Global media brand L'Equipe Group comprises the L'Equipe TV sports news channel, the www.lequipe.fr website, the RTL-L'Equipe digital radio station and the print magazine and newspaper also dubbed “L'Equipe.” The French media group serves as a real-world example of how an effective DMAM system can enable a content provider or owner to maintain its brand at the forefront of consumers' awareness. Every month, across all its outlets, L'Equipe reaches 18 million people. They read the paper in the morning, check the website when they get to work, get news and sports during the day on their iPhones and then — back at home in the evening — watch a TV broadcast or return to the Internet for further content. The company instituted a new DMAM to feed all of these outlets quickly and cost-effectively.
The digital media factory (DMF) at L'Equipe was created to facilitate creation and delivery of video on virtually every platform, including TV, Web, mobile and VOD. Media archives dating back to the 1920s were digitized and brought onto the system along with newer assets, putting content at the fingertips of the “L'Equipe” newsroom, website, broadcast and print staff. Select business partners and clients also gained fast, convenient access to licensed content through the DMF. In addition to providing a content archive, the DMAM system enables powerful searches and low-resolution browsing from any Web-based interface. A partial-restore function enables editors to access only the high-resolution media they need and to do so quickly rather than wait for the entire file to transfer. Automation of tasks such as speech-to-text processing, transcoding, quality control, FTP delivery and other critical functions saves time and improves the accuracy of media handling.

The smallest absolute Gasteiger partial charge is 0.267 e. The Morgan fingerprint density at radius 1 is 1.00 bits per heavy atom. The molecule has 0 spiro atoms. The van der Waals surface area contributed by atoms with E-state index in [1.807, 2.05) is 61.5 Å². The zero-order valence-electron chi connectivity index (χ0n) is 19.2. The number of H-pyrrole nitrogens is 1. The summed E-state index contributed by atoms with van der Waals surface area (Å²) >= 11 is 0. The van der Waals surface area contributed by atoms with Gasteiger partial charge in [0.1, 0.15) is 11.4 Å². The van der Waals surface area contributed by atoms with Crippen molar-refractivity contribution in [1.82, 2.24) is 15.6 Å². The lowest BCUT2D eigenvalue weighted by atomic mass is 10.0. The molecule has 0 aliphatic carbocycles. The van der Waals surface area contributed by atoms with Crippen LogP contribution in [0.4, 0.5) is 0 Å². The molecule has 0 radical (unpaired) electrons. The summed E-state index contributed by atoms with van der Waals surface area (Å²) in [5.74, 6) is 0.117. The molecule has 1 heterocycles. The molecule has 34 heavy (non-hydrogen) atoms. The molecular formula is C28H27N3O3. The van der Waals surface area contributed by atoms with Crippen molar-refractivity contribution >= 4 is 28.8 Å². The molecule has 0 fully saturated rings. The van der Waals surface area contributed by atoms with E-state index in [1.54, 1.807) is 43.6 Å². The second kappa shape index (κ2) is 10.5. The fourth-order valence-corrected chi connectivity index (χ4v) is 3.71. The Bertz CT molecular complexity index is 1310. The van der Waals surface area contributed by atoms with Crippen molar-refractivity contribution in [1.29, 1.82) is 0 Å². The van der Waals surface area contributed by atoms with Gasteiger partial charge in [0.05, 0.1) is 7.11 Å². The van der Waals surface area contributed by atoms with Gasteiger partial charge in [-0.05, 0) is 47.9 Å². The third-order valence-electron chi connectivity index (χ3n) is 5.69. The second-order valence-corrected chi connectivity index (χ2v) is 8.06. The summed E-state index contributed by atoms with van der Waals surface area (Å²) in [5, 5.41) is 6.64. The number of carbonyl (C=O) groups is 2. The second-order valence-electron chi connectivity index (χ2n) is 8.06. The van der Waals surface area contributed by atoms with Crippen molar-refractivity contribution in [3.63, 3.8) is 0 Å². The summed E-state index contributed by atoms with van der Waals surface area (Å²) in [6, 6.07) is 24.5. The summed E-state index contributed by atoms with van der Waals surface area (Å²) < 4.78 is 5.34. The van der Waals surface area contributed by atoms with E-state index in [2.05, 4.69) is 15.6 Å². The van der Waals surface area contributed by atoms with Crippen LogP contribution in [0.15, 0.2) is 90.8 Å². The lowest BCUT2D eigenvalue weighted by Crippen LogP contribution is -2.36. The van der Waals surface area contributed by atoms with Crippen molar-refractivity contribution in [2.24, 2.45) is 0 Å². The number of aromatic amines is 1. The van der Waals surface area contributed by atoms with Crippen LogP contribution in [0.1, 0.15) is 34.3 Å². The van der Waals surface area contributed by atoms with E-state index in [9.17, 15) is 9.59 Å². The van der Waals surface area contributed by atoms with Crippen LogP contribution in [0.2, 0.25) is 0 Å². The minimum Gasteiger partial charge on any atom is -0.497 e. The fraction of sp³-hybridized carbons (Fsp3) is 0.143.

Because the DMF at L'Equipe is connected to various third-party systems by modules defining their interactions, applications such as editing platforms, automation and archives operate smoothly together. While production is under way, metadata related to digital rights for each piece of content is used to confirm whether or not the material can be prepared and delivered to certain outlets.
Though the IT-based solutions supporting efficient asset management continue to evolve, it's not the underlying technology that will determine the success of today's and tomorrow's content providers. With the consumer now able to choose how, where and when to view media, content is king. The true key lies in producing or acquiring content that viewers want. If a content provider or media brand is able to offer the programming and personalities that consumers demand, then it can leverage a good DMAM system to manage and monetize this content to its best advantage.
Christine Jecko is vice president of sales at Netia.